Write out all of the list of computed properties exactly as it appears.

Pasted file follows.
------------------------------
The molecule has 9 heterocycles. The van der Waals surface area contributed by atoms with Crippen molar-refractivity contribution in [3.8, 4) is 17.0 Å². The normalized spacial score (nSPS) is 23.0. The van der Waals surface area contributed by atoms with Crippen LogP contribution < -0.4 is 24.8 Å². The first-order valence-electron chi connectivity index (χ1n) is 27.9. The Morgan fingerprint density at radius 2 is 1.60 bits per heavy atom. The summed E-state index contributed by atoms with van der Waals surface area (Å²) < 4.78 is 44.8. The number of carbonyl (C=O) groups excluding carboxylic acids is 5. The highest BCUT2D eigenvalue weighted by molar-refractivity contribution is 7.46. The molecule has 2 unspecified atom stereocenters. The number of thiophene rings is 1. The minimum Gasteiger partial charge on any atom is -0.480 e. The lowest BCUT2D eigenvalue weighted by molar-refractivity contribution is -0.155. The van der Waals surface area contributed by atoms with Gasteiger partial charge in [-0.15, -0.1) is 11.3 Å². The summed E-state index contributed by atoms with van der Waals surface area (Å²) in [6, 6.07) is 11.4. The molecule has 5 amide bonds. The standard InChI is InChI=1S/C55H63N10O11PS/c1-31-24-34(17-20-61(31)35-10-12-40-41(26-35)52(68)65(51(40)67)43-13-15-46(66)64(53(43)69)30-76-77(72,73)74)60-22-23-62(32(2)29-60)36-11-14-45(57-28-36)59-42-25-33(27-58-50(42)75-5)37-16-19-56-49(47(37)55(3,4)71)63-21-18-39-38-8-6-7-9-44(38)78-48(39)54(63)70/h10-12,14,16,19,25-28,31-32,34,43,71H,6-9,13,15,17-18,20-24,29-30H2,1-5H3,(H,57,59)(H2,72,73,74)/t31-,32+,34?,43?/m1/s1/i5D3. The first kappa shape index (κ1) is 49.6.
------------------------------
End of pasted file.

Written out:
The molecule has 9 heterocycles. The van der Waals surface area contributed by atoms with Crippen molar-refractivity contribution in [3.8, 4) is 17.0 Å². The normalized spacial score (nSPS) is 23.0. The van der Waals surface area contributed by atoms with Crippen LogP contribution < -0.4 is 24.8 Å². The first-order valence-electron chi connectivity index (χ1n) is 27.9. The Morgan fingerprint density at radius 2 is 1.60 bits per heavy atom. The summed E-state index contributed by atoms with van der Waals surface area (Å²) < 4.78 is 44.8. The number of carbonyl (C=O) groups excluding carboxylic acids is 5. The highest BCUT2D eigenvalue weighted by molar-refractivity contribution is 7.46. The molecule has 2 unspecified atom stereocenters. The number of thiophene rings is 1. The minimum Gasteiger partial charge on any atom is -0.480 e. The lowest BCUT2D eigenvalue weighted by molar-refractivity contribution is -0.155. The van der Waals surface area contributed by atoms with Gasteiger partial charge in [-0.15, -0.1) is 11.3 Å². The summed E-state index contributed by atoms with van der Waals surface area (Å²) in [6, 6.07) is 11.4. The molecule has 5 amide bonds. The standard InChI is InChI=1S/C55H63N10O11PS/c1-31-24-34(17-20-61(31)35-10-12-40-41(26-35)52(68)65(51(40)67)43-13-15-46(66)64(53(43)69)30-76-77(72,73)74)60-22-23-62(32(2)29-60)36-11-14-45(57-28-36)59-42-25-33(27-58-50(42)75-5)37-16-19-56-49(47(37)55(3,4)71)63-21-18-39-38-8-6-7-9-44(38)78-48(39)54(63)70/h10-12,14,16,19,25-28,31-32,34,43,71H,6-9,13,15,17-18,20-24,29-30H2,1-5H3,(H,57,59)(H2,72,73,74)/t31-,32+,34?,43?/m1/s1/i5D3. The first kappa shape index (κ1) is 49.6.